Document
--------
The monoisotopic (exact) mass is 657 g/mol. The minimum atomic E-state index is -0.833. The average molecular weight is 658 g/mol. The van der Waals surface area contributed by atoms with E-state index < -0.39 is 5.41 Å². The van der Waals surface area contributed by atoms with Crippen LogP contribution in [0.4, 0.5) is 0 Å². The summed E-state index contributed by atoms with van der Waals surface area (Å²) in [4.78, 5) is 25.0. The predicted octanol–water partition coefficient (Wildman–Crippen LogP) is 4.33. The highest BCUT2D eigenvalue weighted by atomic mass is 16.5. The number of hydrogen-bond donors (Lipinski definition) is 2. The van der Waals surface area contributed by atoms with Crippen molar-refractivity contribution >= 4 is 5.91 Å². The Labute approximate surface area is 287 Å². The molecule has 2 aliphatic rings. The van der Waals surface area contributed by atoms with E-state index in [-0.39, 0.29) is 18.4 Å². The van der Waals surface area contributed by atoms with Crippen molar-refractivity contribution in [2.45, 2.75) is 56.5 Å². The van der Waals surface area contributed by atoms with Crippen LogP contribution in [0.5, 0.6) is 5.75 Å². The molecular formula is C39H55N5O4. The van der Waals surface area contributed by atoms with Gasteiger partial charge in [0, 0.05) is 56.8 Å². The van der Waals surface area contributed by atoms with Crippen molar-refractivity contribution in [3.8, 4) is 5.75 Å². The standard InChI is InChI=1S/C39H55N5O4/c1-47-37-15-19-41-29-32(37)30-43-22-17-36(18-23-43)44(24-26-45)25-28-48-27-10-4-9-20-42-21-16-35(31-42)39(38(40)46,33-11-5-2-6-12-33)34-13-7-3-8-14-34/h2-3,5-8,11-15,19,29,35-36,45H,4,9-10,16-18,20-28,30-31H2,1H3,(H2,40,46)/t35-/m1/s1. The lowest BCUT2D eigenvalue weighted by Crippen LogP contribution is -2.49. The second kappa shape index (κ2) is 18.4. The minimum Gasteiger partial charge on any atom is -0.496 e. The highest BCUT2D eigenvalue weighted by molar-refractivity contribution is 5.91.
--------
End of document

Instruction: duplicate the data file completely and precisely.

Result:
The monoisotopic (exact) mass is 657 g/mol. The minimum atomic E-state index is -0.833. The average molecular weight is 658 g/mol. The van der Waals surface area contributed by atoms with E-state index < -0.39 is 5.41 Å². The van der Waals surface area contributed by atoms with Crippen LogP contribution in [0.4, 0.5) is 0 Å². The summed E-state index contributed by atoms with van der Waals surface area (Å²) in [4.78, 5) is 25.0. The predicted octanol–water partition coefficient (Wildman–Crippen LogP) is 4.33. The highest BCUT2D eigenvalue weighted by atomic mass is 16.5. The number of hydrogen-bond donors (Lipinski definition) is 2. The van der Waals surface area contributed by atoms with Crippen molar-refractivity contribution >= 4 is 5.91 Å². The Labute approximate surface area is 287 Å². The molecule has 2 aliphatic rings. The van der Waals surface area contributed by atoms with E-state index in [-0.39, 0.29) is 18.4 Å². The van der Waals surface area contributed by atoms with Crippen molar-refractivity contribution in [2.45, 2.75) is 56.5 Å². The van der Waals surface area contributed by atoms with Crippen LogP contribution in [0.5, 0.6) is 5.75 Å². The molecular formula is C39H55N5O4. The van der Waals surface area contributed by atoms with Gasteiger partial charge in [0, 0.05) is 56.8 Å². The van der Waals surface area contributed by atoms with Crippen molar-refractivity contribution in [3.8, 4) is 5.75 Å². The standard InChI is InChI=1S/C39H55N5O4/c1-47-37-15-19-41-29-32(37)30-43-22-17-36(18-23-43)44(24-26-45)25-28-48-27-10-4-9-20-42-21-16-35(31-42)39(38(40)46,33-11-5-2-6-12-33)34-13-7-3-8-14-34/h2-3,5-8,11-15,19,29,35-36,45H,4,9-10,16-18,20-28,30-31H2,1H3,(H2,40,46)/t35-/m1/s1. The lowest BCUT2D eigenvalue weighted by Crippen LogP contribution is -2.49. The second kappa shape index (κ2) is 18.4. The minimum Gasteiger partial charge on any atom is -0.496 e. The highest BCUT2D eigenvalue weighted by molar-refractivity contribution is 5.91.